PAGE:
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  • Writer's pictureEva DeVirgilis

Finding My Voice

"If you are not in the arena and getting your ass kicked,

I am not interested in your feedback."

- Brene Brown

I did it. I finally friggin’ did it. I got brave enough to start responding to the thousands of comments underneath In My Chair, my TEDxRVAwomen talk on YouTube. I decided to start returning, one by one, each of the messages in bottles that had been flung out into the rough seas of the comments section, each one hoping for someone to find it, read it, and connect with it.

Now I know what you must be thinking. I thought the same thing.

Why the hell wouldn’t I do that? Why would I even hesitate to respond to YouTube comments? Why would responding to supportive comments ever require any degree of courage?

I know, I feel you. After all, almost every one of the commenters are kindhearted women, earnestly thanking me for speaking up and sharing my story. They, too, struggle with impossible 21st Century beauty standards. They just want to let me know that what I had to say moved them in some way.

When IN MY CHAIR was first posted, I thought about responding to every single one of the beautiful souls that took the time to watch and share their observations. But somehow I just couldn’t respond.

For a few reasons.

The first reason was completely lame: Most TED speakers don't do it. So, I thought: “Well, I guess I shouldn't respond. Wouldn't be professional.”

I already had a bit of an inferiority complex about being on the TED stage, since I don’t fit neatly into a Technology, Engineering or Design category. I’m also not a rich entrepreneur, scientist, or a famous person. It is a daunting arena to step into.

The second reason is, I had only seen one or two TED speakers who did reply. Aaaannd the exchanges didn't seem to go well. I didn't have to scroll down too far before witnessing the trolls swarm; Filling the comments section with criticisms from the speaker’s appearance to the content being boring or uninspiring... and the speaker’s thoughtful responses to their critics were suddenly devoured by bloodthirsty, resentful souls who reside so far away from ‘the arena' they weren't even in the parking lot to tailgate. It was an ugly sight.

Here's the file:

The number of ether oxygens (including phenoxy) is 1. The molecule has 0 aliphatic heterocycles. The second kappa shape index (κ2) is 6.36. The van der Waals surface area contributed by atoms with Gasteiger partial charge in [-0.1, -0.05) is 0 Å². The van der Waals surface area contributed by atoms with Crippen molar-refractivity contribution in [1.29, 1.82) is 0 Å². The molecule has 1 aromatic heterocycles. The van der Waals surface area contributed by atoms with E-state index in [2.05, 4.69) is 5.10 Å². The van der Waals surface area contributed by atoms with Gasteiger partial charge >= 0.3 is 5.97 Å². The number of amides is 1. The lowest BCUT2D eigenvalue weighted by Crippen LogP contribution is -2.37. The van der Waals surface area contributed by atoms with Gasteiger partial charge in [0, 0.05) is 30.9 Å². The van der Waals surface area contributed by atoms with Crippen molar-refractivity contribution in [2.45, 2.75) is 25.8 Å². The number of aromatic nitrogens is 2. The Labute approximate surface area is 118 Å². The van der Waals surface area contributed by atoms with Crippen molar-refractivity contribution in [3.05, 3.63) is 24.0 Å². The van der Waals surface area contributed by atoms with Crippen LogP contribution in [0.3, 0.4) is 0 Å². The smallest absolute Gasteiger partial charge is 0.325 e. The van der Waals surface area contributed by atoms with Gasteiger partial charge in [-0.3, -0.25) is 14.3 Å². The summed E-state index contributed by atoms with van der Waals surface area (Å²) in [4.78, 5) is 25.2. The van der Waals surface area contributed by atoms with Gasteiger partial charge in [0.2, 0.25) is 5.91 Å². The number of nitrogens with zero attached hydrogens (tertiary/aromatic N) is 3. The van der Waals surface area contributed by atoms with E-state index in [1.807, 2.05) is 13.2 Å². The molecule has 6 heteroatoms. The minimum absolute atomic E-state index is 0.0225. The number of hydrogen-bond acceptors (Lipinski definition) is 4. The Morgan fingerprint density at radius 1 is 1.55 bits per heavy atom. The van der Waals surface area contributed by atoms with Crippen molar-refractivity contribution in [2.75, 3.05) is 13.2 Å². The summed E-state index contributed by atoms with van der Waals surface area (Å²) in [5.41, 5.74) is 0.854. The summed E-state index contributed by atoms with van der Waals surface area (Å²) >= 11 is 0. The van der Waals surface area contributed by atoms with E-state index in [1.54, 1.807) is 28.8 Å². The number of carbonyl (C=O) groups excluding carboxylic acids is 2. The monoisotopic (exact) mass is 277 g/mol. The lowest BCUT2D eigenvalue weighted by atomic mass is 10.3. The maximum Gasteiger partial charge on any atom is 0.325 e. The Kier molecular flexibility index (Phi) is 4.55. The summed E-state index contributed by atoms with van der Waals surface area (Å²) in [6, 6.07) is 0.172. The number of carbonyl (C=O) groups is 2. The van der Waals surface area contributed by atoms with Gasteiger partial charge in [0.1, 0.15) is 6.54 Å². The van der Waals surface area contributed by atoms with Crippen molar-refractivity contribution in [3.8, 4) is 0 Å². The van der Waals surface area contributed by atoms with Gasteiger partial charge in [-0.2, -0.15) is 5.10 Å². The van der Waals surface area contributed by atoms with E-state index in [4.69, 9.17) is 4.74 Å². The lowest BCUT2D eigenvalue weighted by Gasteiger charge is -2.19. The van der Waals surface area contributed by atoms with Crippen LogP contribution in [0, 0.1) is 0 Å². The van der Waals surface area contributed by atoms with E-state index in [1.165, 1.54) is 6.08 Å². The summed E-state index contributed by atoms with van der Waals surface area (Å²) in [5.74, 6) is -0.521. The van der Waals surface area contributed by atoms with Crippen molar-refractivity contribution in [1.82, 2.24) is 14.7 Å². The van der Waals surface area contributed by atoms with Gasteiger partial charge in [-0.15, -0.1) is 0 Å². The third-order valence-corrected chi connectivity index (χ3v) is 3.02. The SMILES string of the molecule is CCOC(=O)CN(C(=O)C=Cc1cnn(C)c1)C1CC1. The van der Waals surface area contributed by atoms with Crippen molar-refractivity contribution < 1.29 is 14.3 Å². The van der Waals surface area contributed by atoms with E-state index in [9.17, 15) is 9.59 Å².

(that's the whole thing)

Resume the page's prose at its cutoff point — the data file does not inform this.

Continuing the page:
As I scrolled down the page, I usually discovered, to my dismay, that eventually the dignified speaker quietly disappeared from the exchange entirely.

“Ugh,” I thought. “Ugly stuff. I just can't handle all the negativity.”


And boy, on other platforms, did I have trolls.

When my talk was put on the Facebook page and started to go viral, many of the comments were tough to read ... some were verbatim transcripts of my innermost fears of what people would say about me.

‘She needs a nose job.”

“All of this is Bullshit.”

“She is an actress who is just trying to promote herself.”

“This is just another one of those pseudo-science fluff talks ruining the integrity of TED.”



However, the third and most resonant reason for not responding right away was very simple:

I felt like a fraud.

One of the interesting things about speaking up in public is people think you are an expert. I don't think anyone thinks they are an expert the first time they are thrust into the public eye. It takes time to develop the confidence. You have to “fake it till you make it.” I managed to step confidently into the TED arena, and I did the best I could to project confidence and personal power.

Suddenly, in the YouTube comments section under my talk, people were calling me a ‘Beauty Guru” and thanking me profusely, saying things like “I WILL NEVER apologize for who I am ever again!!" ...Which of course made my heart sing, while, at the same time I was still contemplating getting a nose job and lip injections every hour on the hour.